The art of Griftopia

December 2, 2011
book of the same name

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I’m in Miami right now, for the annual bacchanal of conspicuous consumption that is Art Basel Miami Beach. There are two equally important things going on here (and by “important” I mean “not important at all”) — a tiny group of people spending huge sums of money on art; and a small group of people in extremely expensive shoes gossiping about who’s buying what.

But the money sloshing around the art world is, ultimately, small potatoes. Any one artwork might sell for an astonishing amount of money, and it’s hard to read quotes like this, on the front page of the Art Newspaper, with equanimity:

“It is easier to have ten Damien Hirsts than to have ten yachts… besides, your yacht becomes more interesting with a Damien Hirst on it,” says the Mexico-based collector César Cervantes.

But compared with the sums of money in finance, the entire contemporary-art circus is basically a rounding error.

That’s why I was very happy to see William Powhida’s Derivatives show at Postmasters. There has always been socially-engaged art, but right now, at a time when the art market is booming, almost no one in the art world is really engaging the much bigger world of finance. Art about art is common, as is art about gender or art about sexuality or art about war or art about the built or natural environment. Art about finance, on the other hand, is all but unheard-of.

The biggest piece in the show, by far, is Griftopia, a 5-foot-by-10-foot reworking of the Matt Taibbi book of the same name. Frankly, it’s more Powhida than Taibbi, but there’s a lot of both of them in there, and I love the way that it presents the connections between various key financial-world players in the most coruscating light possible.

But it’s also, as Blake Gopnik notes in the video above, a work of art about the way in which the entire financial crisis is utterly incomprehensible to anybody who doesn’t study it day in and day out for months. Everybody wants easy answers or villains, but in fact everybody was to blame, and Powhida’s piece is a great way of showing how difficult it really is to understand this stuff. The CFTC, for instance, has a prominent part in the work, and goes unexplained: if you don’t know what it is — and 95% of the people looking at the work will have no idea what it is — then you’ll begin to get a good idea of just how beyond your grasp the financial crisis lies.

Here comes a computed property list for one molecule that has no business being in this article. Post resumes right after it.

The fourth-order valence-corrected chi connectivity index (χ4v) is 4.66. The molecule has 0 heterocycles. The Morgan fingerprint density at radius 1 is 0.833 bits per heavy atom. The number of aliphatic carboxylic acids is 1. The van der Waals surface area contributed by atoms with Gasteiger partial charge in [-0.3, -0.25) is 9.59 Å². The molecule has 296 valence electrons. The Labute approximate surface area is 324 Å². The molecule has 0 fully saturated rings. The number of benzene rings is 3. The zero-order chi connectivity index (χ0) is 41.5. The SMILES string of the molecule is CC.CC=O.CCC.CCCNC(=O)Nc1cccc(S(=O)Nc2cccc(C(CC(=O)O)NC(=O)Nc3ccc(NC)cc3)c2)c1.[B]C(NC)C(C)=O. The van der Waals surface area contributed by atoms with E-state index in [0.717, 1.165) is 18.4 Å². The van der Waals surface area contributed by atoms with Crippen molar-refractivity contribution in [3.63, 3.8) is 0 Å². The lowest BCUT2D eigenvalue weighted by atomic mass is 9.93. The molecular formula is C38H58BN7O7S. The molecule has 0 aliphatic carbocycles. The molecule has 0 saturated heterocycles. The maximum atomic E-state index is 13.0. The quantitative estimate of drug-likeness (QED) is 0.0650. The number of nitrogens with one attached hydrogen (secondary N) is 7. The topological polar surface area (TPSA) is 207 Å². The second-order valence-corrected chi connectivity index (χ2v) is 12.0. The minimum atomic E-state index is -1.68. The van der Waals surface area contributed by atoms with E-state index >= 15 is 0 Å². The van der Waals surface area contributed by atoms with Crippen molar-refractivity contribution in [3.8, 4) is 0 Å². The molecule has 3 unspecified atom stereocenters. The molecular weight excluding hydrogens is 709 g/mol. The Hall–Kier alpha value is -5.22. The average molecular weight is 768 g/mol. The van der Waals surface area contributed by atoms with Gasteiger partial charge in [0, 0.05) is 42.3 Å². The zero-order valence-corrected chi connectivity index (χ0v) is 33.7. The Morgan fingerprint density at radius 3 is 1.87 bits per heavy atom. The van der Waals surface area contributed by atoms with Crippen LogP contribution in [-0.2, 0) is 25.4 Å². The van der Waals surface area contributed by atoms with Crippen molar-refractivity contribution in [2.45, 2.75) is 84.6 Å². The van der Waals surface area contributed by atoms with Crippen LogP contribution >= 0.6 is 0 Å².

Here at Art Basel, everybody is in their comfort zone — the art world knows how to buy and sell and backstab and gossip, and it does it very well. And wading into the belly of the beast, Postmasters has brought Powhida’s works down to Miami, the natural home for high-impact pieces for people with short attention spans. I doubt they’ll do very well. But you never know: if people are still feeling the pain on the condo they bought at the top of the market because they thought it would be nice way to make a profit while having a pied-à-terre down here, Powhida might just pique their interest.

Update: I’m now informed that anything of Powhida’s which Postmasters hadn’t sold in New York has now been sold in Miami. Except the Griftopia piece.

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